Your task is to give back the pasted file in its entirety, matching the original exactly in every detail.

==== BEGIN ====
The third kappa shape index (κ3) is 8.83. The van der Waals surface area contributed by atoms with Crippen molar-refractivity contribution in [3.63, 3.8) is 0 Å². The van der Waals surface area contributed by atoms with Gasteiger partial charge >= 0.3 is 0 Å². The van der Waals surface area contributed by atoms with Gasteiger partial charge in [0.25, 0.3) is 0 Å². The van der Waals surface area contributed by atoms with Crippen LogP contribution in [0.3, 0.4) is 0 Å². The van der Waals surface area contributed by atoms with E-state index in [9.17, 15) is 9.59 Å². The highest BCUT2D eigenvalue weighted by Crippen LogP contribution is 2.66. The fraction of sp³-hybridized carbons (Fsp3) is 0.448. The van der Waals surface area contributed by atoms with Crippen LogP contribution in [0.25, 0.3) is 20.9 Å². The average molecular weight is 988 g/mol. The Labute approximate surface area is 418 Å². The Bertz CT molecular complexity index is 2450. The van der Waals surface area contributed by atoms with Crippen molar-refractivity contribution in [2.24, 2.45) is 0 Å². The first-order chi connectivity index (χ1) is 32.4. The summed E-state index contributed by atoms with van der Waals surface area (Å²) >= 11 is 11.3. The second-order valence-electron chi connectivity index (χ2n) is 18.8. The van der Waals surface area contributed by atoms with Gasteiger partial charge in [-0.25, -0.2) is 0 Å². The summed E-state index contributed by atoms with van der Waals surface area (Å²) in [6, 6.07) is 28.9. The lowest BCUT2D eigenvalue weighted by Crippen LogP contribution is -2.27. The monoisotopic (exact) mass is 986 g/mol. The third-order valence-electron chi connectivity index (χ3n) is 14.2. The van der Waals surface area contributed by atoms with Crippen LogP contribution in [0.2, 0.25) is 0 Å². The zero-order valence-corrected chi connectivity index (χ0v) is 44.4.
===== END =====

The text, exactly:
The third kappa shape index (κ3) is 8.83. The van der Waals surface area contributed by atoms with Crippen molar-refractivity contribution in [3.63, 3.8) is 0 Å². The van der Waals surface area contributed by atoms with Gasteiger partial charge >= 0.3 is 0 Å². The van der Waals surface area contributed by atoms with Gasteiger partial charge in [0.25, 0.3) is 0 Å². The van der Waals surface area contributed by atoms with Crippen LogP contribution in [0.3, 0.4) is 0 Å². The van der Waals surface area contributed by atoms with E-state index in [9.17, 15) is 9.59 Å². The highest BCUT2D eigenvalue weighted by Crippen LogP contribution is 2.66. The fraction of sp³-hybridized carbons (Fsp3) is 0.448. The van der Waals surface area contributed by atoms with Crippen LogP contribution in [0.25, 0.3) is 20.9 Å². The average molecular weight is 988 g/mol. The Labute approximate surface area is 418 Å². The Bertz CT molecular complexity index is 2450. The van der Waals surface area contributed by atoms with Crippen molar-refractivity contribution in [2.24, 2.45) is 0 Å². The first-order chi connectivity index (χ1) is 32.4. The summed E-state index contributed by atoms with van der Waals surface area (Å²) >= 11 is 11.3. The second-order valence-electron chi connectivity index (χ2n) is 18.8. The van der Waals surface area contributed by atoms with Gasteiger partial charge in [-0.25, -0.2) is 0 Å². The summed E-state index contributed by atoms with van der Waals surface area (Å²) in [6, 6.07) is 28.9. The lowest BCUT2D eigenvalue weighted by Crippen LogP contribution is -2.27. The monoisotopic (exact) mass is 986 g/mol. The third-order valence-electron chi connectivity index (χ3n) is 14.2. The van der Waals surface area contributed by atoms with Crippen LogP contribution in [0.2, 0.25) is 0 Å². The zero-order valence-corrected chi connectivity index (χ0v) is 44.4.